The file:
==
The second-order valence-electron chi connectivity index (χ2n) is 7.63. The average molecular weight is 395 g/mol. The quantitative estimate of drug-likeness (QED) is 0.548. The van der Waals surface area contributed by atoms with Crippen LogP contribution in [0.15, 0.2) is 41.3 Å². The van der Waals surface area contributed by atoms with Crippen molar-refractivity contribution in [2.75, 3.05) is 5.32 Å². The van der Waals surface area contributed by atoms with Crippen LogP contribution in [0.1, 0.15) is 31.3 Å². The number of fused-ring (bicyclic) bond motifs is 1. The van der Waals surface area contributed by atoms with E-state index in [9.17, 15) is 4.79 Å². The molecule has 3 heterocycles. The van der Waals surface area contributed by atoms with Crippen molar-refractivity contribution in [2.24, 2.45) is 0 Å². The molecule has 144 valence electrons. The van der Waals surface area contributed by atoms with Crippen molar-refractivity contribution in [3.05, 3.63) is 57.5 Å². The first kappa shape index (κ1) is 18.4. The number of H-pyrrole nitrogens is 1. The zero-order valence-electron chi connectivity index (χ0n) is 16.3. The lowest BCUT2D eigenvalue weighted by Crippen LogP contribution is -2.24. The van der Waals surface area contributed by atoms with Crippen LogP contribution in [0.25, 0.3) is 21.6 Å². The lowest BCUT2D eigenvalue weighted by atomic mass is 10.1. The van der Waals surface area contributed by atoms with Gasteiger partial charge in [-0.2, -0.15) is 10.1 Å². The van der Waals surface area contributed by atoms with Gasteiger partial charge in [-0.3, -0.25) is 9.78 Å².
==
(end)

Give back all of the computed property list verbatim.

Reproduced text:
The second-order valence-electron chi connectivity index (χ2n) is 7.63. The average molecular weight is 395 g/mol. The quantitative estimate of drug-likeness (QED) is 0.548. The van der Waals surface area contributed by atoms with Crippen LogP contribution in [0.15, 0.2) is 41.3 Å². The van der Waals surface area contributed by atoms with Crippen molar-refractivity contribution in [2.75, 3.05) is 5.32 Å². The van der Waals surface area contributed by atoms with Crippen LogP contribution in [0.1, 0.15) is 31.3 Å². The number of fused-ring (bicyclic) bond motifs is 1. The van der Waals surface area contributed by atoms with E-state index in [9.17, 15) is 4.79 Å². The molecule has 3 heterocycles. The van der Waals surface area contributed by atoms with Crippen molar-refractivity contribution in [2.24, 2.45) is 0 Å². The molecule has 144 valence electrons. The van der Waals surface area contributed by atoms with Crippen molar-refractivity contribution in [3.05, 3.63) is 57.5 Å². The first kappa shape index (κ1) is 18.4. The number of H-pyrrole nitrogens is 1. The zero-order valence-electron chi connectivity index (χ0n) is 16.3. The lowest BCUT2D eigenvalue weighted by Crippen LogP contribution is -2.24. The van der Waals surface area contributed by atoms with Crippen LogP contribution in [0.25, 0.3) is 21.6 Å². The lowest BCUT2D eigenvalue weighted by atomic mass is 10.1. The van der Waals surface area contributed by atoms with Gasteiger partial charge in [-0.2, -0.15) is 10.1 Å². The van der Waals surface area contributed by atoms with Gasteiger partial charge in [-0.3, -0.25) is 9.78 Å².